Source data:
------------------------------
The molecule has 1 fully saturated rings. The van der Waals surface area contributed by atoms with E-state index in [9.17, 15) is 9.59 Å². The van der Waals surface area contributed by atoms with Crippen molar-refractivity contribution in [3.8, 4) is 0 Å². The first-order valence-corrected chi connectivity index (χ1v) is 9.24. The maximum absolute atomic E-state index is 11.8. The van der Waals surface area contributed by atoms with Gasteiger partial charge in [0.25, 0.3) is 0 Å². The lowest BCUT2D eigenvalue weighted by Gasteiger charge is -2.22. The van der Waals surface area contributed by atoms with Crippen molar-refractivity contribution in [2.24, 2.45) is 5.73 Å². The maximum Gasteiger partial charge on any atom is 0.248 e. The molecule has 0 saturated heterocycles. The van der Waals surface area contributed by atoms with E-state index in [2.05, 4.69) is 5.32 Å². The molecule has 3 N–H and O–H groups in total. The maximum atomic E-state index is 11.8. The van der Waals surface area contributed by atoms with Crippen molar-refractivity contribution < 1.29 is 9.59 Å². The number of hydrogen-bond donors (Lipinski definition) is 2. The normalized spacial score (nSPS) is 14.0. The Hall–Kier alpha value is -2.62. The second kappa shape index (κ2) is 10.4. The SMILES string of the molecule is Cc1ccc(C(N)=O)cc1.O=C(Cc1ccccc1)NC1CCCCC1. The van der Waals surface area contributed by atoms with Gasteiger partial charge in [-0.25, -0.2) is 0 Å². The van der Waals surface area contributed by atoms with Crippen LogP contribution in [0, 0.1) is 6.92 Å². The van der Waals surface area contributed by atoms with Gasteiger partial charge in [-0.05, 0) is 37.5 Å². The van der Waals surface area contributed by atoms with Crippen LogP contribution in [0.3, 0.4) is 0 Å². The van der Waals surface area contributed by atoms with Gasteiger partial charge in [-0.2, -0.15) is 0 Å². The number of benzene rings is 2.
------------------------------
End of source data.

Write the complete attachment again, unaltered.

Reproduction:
The molecule has 1 fully saturated rings. The van der Waals surface area contributed by atoms with E-state index in [9.17, 15) is 9.59 Å². The van der Waals surface area contributed by atoms with Crippen molar-refractivity contribution in [3.8, 4) is 0 Å². The first-order valence-corrected chi connectivity index (χ1v) is 9.24. The maximum absolute atomic E-state index is 11.8. The van der Waals surface area contributed by atoms with Gasteiger partial charge in [0.25, 0.3) is 0 Å². The lowest BCUT2D eigenvalue weighted by Gasteiger charge is -2.22. The van der Waals surface area contributed by atoms with Crippen molar-refractivity contribution in [2.24, 2.45) is 5.73 Å². The maximum Gasteiger partial charge on any atom is 0.248 e. The molecule has 0 saturated heterocycles. The van der Waals surface area contributed by atoms with E-state index in [2.05, 4.69) is 5.32 Å². The molecule has 3 N–H and O–H groups in total. The maximum atomic E-state index is 11.8. The van der Waals surface area contributed by atoms with Crippen molar-refractivity contribution < 1.29 is 9.59 Å². The number of hydrogen-bond donors (Lipinski definition) is 2. The normalized spacial score (nSPS) is 14.0. The Hall–Kier alpha value is -2.62. The second kappa shape index (κ2) is 10.4. The SMILES string of the molecule is Cc1ccc(C(N)=O)cc1.O=C(Cc1ccccc1)NC1CCCCC1. The van der Waals surface area contributed by atoms with Gasteiger partial charge in [-0.25, -0.2) is 0 Å². The van der Waals surface area contributed by atoms with Crippen LogP contribution in [0, 0.1) is 6.92 Å². The van der Waals surface area contributed by atoms with Gasteiger partial charge in [-0.05, 0) is 37.5 Å². The van der Waals surface area contributed by atoms with Crippen LogP contribution in [0.3, 0.4) is 0 Å². The van der Waals surface area contributed by atoms with Gasteiger partial charge in [-0.2, -0.15) is 0 Å². The number of benzene rings is 2.